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The Obama administration has repeatedly identified the scandalously low graduation rates of certain public high schools, dubbed "dropout factories," as a key barrier to opportunity. The good news is that a handful of districts have measurably improved their graduation rates, and any district with the right leadership can do the same. The bad news is that many students who do manage to graduate from the lowest-performing high schools are shunted into colleges where the failure rates are even worse. Confronting these "college dropout factories" is essential to meeting the President's goal of regaining America's international lead in college graduation by 2020.
On September 21, Washington Monthly and Education Sector sponsored a two-part discussion on "getting to graduation." The first panel featured leading researchers, policymakers and foundation leaders discussing the findings of a Washington Monthly special report "Fighting the High School Dropout Crisis." The second panel focused on the recently-published Washington Monthly College Guide and included high-level congressional and administration officials along with the president of an innovative new university to discuss how the administration can keep the education pipeline flowing all the way to college graduation and beyond.
Moderated by Paul Glastris, editor of Washington Monthly, the first panel focused on low-performing high schools and what some communities are doing to respond. Panelists included: Richard Colvin, director of the Hechinger Institute on Education and the Media and guest editor for the "Dropout Crisis" special report; Michele Cahill, Carnegie Corporation of New York and formerly with NYC public schools; Carmel Martin, Assistant Secretary of Education for Planning, Evaluation, and Policy Development, and Paul Grogan, The Boston Foundation.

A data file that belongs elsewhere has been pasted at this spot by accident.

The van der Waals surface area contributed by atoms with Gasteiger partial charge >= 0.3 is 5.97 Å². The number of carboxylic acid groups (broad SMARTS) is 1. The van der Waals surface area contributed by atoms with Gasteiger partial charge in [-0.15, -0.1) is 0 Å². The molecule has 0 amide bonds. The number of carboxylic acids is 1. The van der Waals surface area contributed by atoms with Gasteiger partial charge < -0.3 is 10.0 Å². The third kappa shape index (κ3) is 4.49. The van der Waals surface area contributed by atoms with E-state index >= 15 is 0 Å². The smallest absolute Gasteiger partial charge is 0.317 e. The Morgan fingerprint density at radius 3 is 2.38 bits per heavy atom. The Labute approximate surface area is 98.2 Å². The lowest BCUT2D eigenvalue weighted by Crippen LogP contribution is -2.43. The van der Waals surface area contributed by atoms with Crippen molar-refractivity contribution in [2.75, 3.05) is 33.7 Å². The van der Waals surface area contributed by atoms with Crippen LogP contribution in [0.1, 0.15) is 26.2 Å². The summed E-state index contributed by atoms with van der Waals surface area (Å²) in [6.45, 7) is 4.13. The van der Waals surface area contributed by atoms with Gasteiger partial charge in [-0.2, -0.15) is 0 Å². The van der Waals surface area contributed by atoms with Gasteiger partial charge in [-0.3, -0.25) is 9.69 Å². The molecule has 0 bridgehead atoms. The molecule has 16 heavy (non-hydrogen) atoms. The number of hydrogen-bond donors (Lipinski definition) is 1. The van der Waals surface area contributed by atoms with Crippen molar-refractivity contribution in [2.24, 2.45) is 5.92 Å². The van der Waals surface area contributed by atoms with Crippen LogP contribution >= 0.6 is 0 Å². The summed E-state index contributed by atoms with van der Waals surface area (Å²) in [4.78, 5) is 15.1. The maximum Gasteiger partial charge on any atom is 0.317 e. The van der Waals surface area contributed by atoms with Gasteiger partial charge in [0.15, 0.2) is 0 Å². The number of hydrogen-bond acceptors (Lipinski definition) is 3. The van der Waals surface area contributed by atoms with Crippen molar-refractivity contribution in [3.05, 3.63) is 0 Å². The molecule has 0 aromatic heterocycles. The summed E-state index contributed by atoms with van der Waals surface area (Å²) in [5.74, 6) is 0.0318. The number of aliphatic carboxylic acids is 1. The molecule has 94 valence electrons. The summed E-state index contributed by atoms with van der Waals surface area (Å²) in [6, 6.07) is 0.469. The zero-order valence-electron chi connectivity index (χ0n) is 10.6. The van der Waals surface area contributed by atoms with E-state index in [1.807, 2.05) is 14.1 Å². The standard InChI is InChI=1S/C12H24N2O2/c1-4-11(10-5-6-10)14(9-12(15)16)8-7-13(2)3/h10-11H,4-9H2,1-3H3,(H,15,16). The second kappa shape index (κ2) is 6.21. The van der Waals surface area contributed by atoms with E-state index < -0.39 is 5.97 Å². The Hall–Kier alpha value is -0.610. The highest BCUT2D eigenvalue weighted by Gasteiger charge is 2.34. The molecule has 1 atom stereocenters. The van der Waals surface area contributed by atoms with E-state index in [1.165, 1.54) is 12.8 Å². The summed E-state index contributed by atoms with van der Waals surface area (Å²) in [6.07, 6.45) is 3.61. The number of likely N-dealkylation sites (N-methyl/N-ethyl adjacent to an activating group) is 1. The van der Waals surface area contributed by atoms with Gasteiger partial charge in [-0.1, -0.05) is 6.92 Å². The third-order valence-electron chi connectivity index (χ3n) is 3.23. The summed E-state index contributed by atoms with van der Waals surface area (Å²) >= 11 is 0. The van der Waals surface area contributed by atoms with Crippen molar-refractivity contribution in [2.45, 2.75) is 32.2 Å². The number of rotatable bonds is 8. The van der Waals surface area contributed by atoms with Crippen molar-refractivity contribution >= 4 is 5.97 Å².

The second panel highlighted the Obama administration's bold agenda to regain the international lead in college graduation by 2020, which remains largely unfinished. Panelists explored where the administration should go next. Moderated by Doug Lederman, editor, Inside HigherEd, this panel will include: Eduardo M. Ochoa, assistant secretary for the Office of Postsecondary Education; Bethany Little, chief education counsel, Senate Committee on Health, Education, Labor and Pensions; Stephen Lehmkuhle, chancellor of the University of Minnesota-Rochester; and Kevin Carey, policy director, Education Sector. (Watch video clips from this panel below.)
Education Sector and Washington Monthly thank the Lumina Foundation for its support of this event.